Before I Go To Sleep by S J Watson

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Before I Go To Sleep by S J Watson

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Category: Literary Fiction
Rating: 5/5
Reviewer: Robin Leggett
Reviewed by Robin Leggett
Summary: A literary thriller dealing with an unusual form of amnesia. Who can you trust to tell you the truth when you wake up every day with no memory at all?
Buy? Yes Borrow? Yes
Pages: 368 Date: April 2011
Publisher: Doubleday
External links: Author's website
ISBN: 978-0857520173

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Rather ironically, 'Before I Go To Sleep' is not a book that you will forget in a hurry. Imagine, if you will, waking up every morning with no memory of who you are, where you are, or who the person lying next to you in bed is. You can remember things during the day, but once you go to sleep, your mind is effectively wiped clean. This is the slightly unusual form of amnesia that the narrator, Christine suffers from in Watson's first novel that is a daring and gripping literary thriller.

The subject of amnesia is certainly not new to authors, but to place the narrator as the sufferer presents the writer with significant challenges. Watson overcomes this by having a doctor encourage Christine to write a journal and this takes up the majority of the book, sandwiched between an opening of the sense of confusion that Christine wakes to every day and an albeit rather a melodramatic ending. It's a clever device and by and large, this works well, although it is certainly helpful if you are able to suspend a little disbelief here and there and not take things overly realistically. I'll come onto that in a bit.

Once Christine starts to journal her days, she is able to pick up threads of her situation. However, the stories that she's told from her husband, Ben, about the past and what she is told by her doctor, about whom Ben is blissfully unaware as he is of the existence of the journal itself, start to reveal inconsistencies and holes. Can she trust Ben? Is he telling her everything and if not, is it to protect her or his own feelings? Certainly, Christine's take on things isn't helped by the fact that at the outset we learn that the journal has Don't trust Ben written just under her own name. But who else can she trust? The doctor?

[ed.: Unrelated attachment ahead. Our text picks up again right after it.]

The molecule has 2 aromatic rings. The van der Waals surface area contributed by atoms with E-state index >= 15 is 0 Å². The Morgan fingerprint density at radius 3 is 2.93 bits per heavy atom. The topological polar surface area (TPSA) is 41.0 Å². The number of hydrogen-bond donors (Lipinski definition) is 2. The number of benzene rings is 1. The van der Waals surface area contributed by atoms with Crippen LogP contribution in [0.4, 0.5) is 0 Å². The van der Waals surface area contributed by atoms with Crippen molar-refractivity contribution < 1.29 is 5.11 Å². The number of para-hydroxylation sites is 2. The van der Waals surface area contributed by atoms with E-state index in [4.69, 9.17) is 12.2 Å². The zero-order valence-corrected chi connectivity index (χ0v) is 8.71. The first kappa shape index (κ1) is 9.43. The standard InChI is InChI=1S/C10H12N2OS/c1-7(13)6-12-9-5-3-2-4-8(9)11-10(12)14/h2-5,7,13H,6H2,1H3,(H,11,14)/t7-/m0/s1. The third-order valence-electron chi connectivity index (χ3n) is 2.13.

There are one or two devices around which the plot turns which seem a bit blatant at the time. Ben has given her a mobile phone to use, and the doctor gives her another. Why? Well, it will come in handy later in the plot twist of course. However, the main thing I had to have a quiet word with myself about was the disbelief that Christine would have been quite so verbose in her journaling. She's supposed to be doing this on the quiet and needs to re-cap each day, but in order to ensure that the writing quality is high throughout, she covers rather more than I would expect in the situation. By the end, it would take her the best part of a morning just to read the information which seems a little unrealistic. Yes, the details are important, but descriptions of the quality of the light coming through the window are perhaps not the most pressing of issues when you are trying to piece together the lost 20 years of your life. So, there are some questionable issues of logic here, but that doesn't really get in the way of what is a gripping story. It also makes it a far more readable story.

Is the ending all a bit melodramatic and rushed? Perhaps - it's a bit like an adult version of Scooby-Doo at times when the truth is revealed about who the villains of the piece are - but this is forgivable for such a thrilling story and while you might guess some of the twists, I'd be surprised and impressed if you guess where it's going until the very last few pages.

Apparently the film rights for this have already been snapped up by Ridley Scott with Rowan Joffe to direct - I'd imagine that they will be fighting leading actresses off with a stick for this opportunity. It's a great part and with mental illness to boot - it's got 'Best Actress' gong nomination written all over it if they get it right. In the meantime, do yourself a favour and read the book for yourself. It might even be an outside bet for the literary prize longlists this year.

If you cannot remember any other books that deal with the subject of amnesia, then here are a few suggestions: What Alice Forgot by Liane Moriarty and The Last Letter From Your Lover by Jojo Moyes. Where 'Before I Go To Sleep' scores is by being big on thriller factor. You might also enjoy Can Anybody Help Me? by Sinead Crowley.

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Buy Before I Go To Sleep by S J Watson at Amazon You can read more book reviews or buy Before I Go To Sleep by S J Watson at


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